Imagine holding an action figure-sized version of Sulley, the fuzzy Yak-like frightener from Disney/Pixar’s Monsters, Inc. Now imagine placing Sulley on a small platform connected to a game system, and presto: There he is on your TV or computer screen, popping into a colorful video-game-verse, his innate characteristics and abilities factoring in some galloping, no doubt nightmare-related adventure. When you’ve finished, whatever items procured or accomplishments landed are wirelessly saved to a posable piece of powder-blue plastic, ready for your next play session, whether at your place or your friend’s.
That’s the idea behind “Disney Infinity,” an intrepid, ostensibly industry-upending venture by Walt Disney Co. to merge games and toys by capitalizing on the studio’s vast roster of beloved storybook characters. With it, Disney’s essentially promising cute little action figure versions of its film characters — both animated and live action — to use as physical avatars capable of linking to computers, video game systems and what Disney describes as “an accompanying mobile experience” (read: smartphones).
If it all sounds a little like Skylanders, well, it is pretty much — with bells on. And who’s surprised, given Disney’s pedigree and the obvious property fit? Activision’s game-toy series struck like a thunderclap from the blue, taking everyone by surprise, including traditional gamers, who lapped it up despite its younger vibe, embracing its polished platforming and thoughtful roleplaying angle. At some point a company like Disney was bound to notice. And the company really needed to, given its shoddy track record designing/outsourcing video games.
“The games business for Disney has not been profitable and not met the same level of excellence we have in ABC or our parks or Pixar,” said Disney game exec John Pleasants in an interview with the L.A. Times. “If we’re going to be here, we want to make high quality stuff and keep doubling and tripling down. Infinity is a concept we think can scale and stand the test of time.”
In theory, you’ll buy one of these new toys and, in addition to enjoying it as a physical object, wield it as a kind of proxy for story-driven adventures in Disney-themed game worlds, which Disney calls “Play Sets.” At launch, those worlds will include three of the company’s most popular franchises: Monsters University, Pirates of the Caribbean and The Incredibles. As you work through a Play Set accumulating stuff, you can save it to a “Toy Box,” which Disney says can be used to create your own adventures, recombining characters, settings and items from any of the franchises.
The interface itself — a small USB-powered pad that’ll wirelessly link Disney’s action figures, power discs (physical objects that enhance the Play Sets) and Play Set pieces with PCs, game consoles and smartphones — is called a “Disney Infinity base.” To get it, you’ll have to pick up a Starter Pack, which Disney says it’ll sell for $74.99 (same as the Skylanders: Giants starter pack, though GameStop sells the latter at a $10 discount). The starter pack includes the Base, three Play Sets, three Infinity figures, an Infinity Power Disc and codes to access online content. The action figures will go for $12.99 a pop (or $29.99 for three) and you can buy a Play Set Pack for $34.99. Off the block, Disney’s highlighting characters like Sulley, Captain Jack Sparrow and Mr. Incredible, but says it’ll launch Disney Infinity this summer (in late June) with 17 figures, three Play Sets and 20 power discs, with more to come as the series expands.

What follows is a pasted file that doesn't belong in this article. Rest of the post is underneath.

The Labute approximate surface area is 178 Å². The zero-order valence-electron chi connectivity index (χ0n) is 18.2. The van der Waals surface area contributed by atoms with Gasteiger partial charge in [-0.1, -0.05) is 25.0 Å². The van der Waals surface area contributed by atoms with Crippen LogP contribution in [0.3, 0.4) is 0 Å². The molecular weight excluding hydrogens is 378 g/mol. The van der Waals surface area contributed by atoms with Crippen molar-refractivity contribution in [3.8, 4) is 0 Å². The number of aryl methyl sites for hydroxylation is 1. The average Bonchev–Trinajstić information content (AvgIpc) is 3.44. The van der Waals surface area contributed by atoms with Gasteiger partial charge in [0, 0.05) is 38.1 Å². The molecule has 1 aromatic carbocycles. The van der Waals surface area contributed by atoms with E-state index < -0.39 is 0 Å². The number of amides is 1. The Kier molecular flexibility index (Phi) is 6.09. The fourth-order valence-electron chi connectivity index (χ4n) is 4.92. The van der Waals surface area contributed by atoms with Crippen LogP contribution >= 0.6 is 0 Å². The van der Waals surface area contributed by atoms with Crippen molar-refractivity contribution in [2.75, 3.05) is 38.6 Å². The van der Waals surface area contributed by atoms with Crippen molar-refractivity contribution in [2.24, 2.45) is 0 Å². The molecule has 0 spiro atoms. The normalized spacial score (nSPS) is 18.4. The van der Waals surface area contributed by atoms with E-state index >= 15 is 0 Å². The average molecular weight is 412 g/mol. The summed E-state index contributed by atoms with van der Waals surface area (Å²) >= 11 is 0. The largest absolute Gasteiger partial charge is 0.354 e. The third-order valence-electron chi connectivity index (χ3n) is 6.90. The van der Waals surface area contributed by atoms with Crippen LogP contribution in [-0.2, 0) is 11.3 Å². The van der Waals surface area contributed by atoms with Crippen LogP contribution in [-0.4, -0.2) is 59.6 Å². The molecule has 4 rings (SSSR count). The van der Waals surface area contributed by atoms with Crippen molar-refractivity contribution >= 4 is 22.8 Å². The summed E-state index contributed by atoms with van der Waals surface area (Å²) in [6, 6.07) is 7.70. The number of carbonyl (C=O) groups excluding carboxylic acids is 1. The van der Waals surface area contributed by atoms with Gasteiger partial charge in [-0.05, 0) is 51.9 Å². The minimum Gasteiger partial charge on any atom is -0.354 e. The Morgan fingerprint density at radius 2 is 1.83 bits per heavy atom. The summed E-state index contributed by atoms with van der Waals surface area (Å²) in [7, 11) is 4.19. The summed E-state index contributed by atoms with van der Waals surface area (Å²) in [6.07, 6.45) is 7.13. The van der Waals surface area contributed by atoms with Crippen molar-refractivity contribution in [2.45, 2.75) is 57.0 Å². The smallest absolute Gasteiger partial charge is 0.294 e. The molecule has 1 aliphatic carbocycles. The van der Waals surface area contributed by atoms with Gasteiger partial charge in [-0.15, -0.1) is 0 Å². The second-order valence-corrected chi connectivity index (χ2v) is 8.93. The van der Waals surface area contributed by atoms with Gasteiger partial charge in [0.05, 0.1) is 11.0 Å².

Who’s the target audience for Disney Infinity? Disney wonks of course, from toy-obsessed youngsters to nostalgic adults (like myself) and of course obsessive toy collectors; kids like my niece, without question, who for better or worse is addicted to themed stuff like Disney’s Princess line as well as anything Tangled-related; and assuming Disney gets the game design right, probably mainstream gamers, who embraced Skylanders because it was an actually decent game and not a rote collectibles knockoff.
If anything, it’s weird that Disney took this long to wake up and smell the opportunity. The company’s entertainment assets are like the ocean trying to flow through a bottleneck of clumsy video game choices. Disney’s had variable success with stuff like Epic Mickey and the Kingdom Hearts games, it’s true, but the list of Disney games released over the past three decades is long and forgettable. However, this is still a company with perhaps the world’s most well-known characters and movies — number eight on Businessweek‘s 2005 list of the top 100 global brands. What could be a more flexible, popular and increasingly cross-generational medium to crack open than video games?
It’s a big world, after all.